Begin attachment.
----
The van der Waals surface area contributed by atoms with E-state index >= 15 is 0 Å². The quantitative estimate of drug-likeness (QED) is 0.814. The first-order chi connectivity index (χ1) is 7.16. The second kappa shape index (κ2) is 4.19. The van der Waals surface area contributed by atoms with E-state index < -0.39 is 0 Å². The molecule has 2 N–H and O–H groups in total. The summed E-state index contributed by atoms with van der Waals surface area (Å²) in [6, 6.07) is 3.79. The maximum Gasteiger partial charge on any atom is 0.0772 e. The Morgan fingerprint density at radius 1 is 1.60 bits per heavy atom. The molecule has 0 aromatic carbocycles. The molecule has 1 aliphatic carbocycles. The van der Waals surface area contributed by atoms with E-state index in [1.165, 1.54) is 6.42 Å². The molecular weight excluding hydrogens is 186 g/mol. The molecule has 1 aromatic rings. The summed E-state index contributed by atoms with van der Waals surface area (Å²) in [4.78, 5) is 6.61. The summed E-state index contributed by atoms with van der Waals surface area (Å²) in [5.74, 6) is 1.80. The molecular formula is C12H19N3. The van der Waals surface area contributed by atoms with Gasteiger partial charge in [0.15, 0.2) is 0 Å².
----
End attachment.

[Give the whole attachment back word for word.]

The van der Waals surface area contributed by atoms with E-state index >= 15 is 0 Å². The quantitative estimate of drug-likeness (QED) is 0.814. The first-order chi connectivity index (χ1) is 7.16. The second kappa shape index (κ2) is 4.19. The van der Waals surface area contributed by atoms with E-state index < -0.39 is 0 Å². The molecule has 2 N–H and O–H groups in total. The summed E-state index contributed by atoms with van der Waals surface area (Å²) in [6, 6.07) is 3.79. The maximum Gasteiger partial charge on any atom is 0.0772 e. The Morgan fingerprint density at radius 1 is 1.60 bits per heavy atom. The molecule has 0 aromatic carbocycles. The molecule has 1 aliphatic carbocycles. The van der Waals surface area contributed by atoms with E-state index in [1.165, 1.54) is 6.42 Å². The molecular weight excluding hydrogens is 186 g/mol. The molecule has 1 aromatic rings. The summed E-state index contributed by atoms with van der Waals surface area (Å²) in [4.78, 5) is 6.61. The summed E-state index contributed by atoms with van der Waals surface area (Å²) in [5.74, 6) is 1.80. The molecular formula is C12H19N3. The van der Waals surface area contributed by atoms with Gasteiger partial charge in [0.15, 0.2) is 0 Å².